Real Madrid’s efficiency on show
With four shots on target, 1.58 Expected Goals, and two goals to their name, Real Madrid put to show their sheer efficacy in front of goal, as well as in defence. For the first half at least, Zinédine Zidane’s men were always at the right place, at the right time making all the right movements and to devastating effect.
Los Blancos‘ philosophy is one of winning, and doing so regardless of how the victory is earned. Contrary to the Catalans, who not only need to win, but also do it a certain way, Los Merengues are more than capable of abandoning their usually proactive approach to games in favour of a more reactive one. The fact that they are not bound to a specific ideology makes winning matches one of the simplest of tasks.
They held the ball for only 32% of the game, which goes completely against what a majority would expect them to. At the end of the day, however, possession matters significantly less than what one does with it. With every lapse in concentration from the Garnet and Blue, Madrid had enough men forward, and well enough positioned, to hit them where it hurt.
Despite the relatively low xG, they had enough big chances to even lead 4-0 come the halftime whistle. When it came to defending, their tight-knit defence, in stark contrast to that of their rivals, barely broke a sweat. They imposed an impenetrable low block, and applied a collective press to force as many errors as they could.
In addition to this, Zidane has the luxury of having a starting eleven of devastatingly versatile footballers in his arsenal. Fede Valverde for instance was as much a right-back as he was a central midfielder and a winger. He executed each role to pristine perfection, and so did his peers to ensure all 3 points, and bragging rights stayed in Madrid.
Excellent mentality shift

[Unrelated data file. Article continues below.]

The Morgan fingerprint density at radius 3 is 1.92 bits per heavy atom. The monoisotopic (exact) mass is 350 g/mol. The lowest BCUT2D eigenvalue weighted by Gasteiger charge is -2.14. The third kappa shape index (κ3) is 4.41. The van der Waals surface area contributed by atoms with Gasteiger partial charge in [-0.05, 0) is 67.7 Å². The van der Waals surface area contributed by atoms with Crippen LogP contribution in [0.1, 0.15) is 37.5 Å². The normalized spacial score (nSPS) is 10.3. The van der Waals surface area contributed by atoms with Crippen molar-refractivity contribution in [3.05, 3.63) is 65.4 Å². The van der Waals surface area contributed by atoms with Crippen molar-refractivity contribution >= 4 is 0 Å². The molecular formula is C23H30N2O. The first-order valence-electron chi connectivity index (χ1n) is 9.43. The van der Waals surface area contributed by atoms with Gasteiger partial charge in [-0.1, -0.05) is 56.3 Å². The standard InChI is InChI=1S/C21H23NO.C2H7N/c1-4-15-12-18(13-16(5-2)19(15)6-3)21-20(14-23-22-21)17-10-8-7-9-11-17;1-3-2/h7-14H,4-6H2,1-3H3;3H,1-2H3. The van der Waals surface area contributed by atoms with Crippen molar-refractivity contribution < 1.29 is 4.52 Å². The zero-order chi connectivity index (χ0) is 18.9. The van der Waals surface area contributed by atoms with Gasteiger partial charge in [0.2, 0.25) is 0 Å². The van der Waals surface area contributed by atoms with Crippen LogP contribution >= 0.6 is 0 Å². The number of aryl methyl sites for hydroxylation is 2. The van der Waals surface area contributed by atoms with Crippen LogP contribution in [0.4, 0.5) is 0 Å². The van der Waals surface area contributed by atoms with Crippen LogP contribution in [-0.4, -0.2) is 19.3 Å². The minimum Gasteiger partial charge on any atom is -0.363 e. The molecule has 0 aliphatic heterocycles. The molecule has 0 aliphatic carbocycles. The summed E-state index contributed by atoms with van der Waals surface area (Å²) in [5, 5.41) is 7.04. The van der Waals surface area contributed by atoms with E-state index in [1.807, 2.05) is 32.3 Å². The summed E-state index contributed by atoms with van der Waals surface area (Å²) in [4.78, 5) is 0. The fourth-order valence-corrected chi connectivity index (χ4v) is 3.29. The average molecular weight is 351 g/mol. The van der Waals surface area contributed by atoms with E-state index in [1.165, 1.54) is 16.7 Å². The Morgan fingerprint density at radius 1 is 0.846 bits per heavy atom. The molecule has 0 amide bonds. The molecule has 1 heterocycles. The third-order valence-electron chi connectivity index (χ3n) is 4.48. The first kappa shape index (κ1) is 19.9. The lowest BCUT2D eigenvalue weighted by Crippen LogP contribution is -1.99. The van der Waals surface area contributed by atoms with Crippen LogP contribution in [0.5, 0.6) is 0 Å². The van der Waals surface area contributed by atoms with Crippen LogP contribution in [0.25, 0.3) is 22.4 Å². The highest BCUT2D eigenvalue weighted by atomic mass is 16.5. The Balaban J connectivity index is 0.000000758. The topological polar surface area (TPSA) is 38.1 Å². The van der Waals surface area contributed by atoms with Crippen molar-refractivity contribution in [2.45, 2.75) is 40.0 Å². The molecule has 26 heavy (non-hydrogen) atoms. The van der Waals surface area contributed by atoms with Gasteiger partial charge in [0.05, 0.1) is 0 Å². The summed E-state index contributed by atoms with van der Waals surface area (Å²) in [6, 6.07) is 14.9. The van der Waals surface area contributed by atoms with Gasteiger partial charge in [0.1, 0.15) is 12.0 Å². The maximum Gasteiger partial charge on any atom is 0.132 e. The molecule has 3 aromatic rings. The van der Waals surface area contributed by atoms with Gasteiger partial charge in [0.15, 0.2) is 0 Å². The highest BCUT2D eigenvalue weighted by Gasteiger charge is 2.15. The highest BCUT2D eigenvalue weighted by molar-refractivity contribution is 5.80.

Following such a harrowing performance in the first half, few, if any, could have expected Barcelona to mount a comeback. Had this been any other team, that would have been possible, but given Real Madrid’s first-half performance, this was all but envisageable.
Indeed, the Catalans did fail to get any points from the Alfredo Di Stefano stadium, however, the sheer mentality they showed in the second half was a sight for sore eyes. Ronald Koeman made the necessary adjustments to the side, reverting to the 4-3-3 and with it, they wrought trouble in the Madrid backline.
Lionel Messi celebrating the goal. pic.twitter.com/ZX1HzWSqAR— Barça Universal (@BarcaUniversal) April 10, 2021
If in the first half Barça seemed caged in endless cycles of worthless possession, then in the second they made thorough use of it. The Blaugrana created eleven chances for themselves in the second period, and while doing this, they in turn limited Los Blancos to just a single shot on goal for the entirety of the half; a complete turnover from their performance in the opening 45 minutes.
It was nail-biting stuff up until the final second of the game, as Ilaix Moriba’s volleyed effort struck the underside of the crossbar. Given the overall performance from both sides, a draw would have been a considerably fairer result, but even in defeat with this version of Barça, the players and fans know that they can keep their heads held high.
A game of fine margins
Games of the magnitude of El Clásico will forever be decided by the most minute of details and the same was the case here.
The first significant one was the frame of the goal. In the first half, following the umpteenth counter attack from Real Madrid, Fede Valverde, who up until then was having yet another phenomenal showing against Barcelona, struck the frame of the post with a shot that crucially bounced underneath Sergio Busquets.
In the second half, Ronald Araújo nearly scored an own goal, but with Ter Stegen rooted to the spot, the ball rolled delicately onto the post and out for a corner. In the final minute of the match, and with Madrid fighting for their lives, Ilaix Moriba struck the underside of the crossbar to end this sensational tie on an emotional high.
Jordi Alba has often been criticized for being just as much a blessing offensively as he is a curse defensively. In the build-up to the hosts’ opener, he had one task to fulfill: mark his opposing fullback. This is one he absolutely failed, as he drifted too far inside, and by the time he had noticed his error, Lucas Vázquez already had Karim Benzema in his sights. Too little, too late.
The final significant detail was in the goal that won Los Blancos the game. After what many consider a poorly given free-kick from the referee’s standpoint, Toni Kroos surely could not believe his eyes when he saw the sheer state of Barça’s wall. Marc André Ter Stegen’s poor leadership of his defenders left him utterly vulnerable, and his German counterpart spared him no blushes, slotting it home to seal the victory for his side.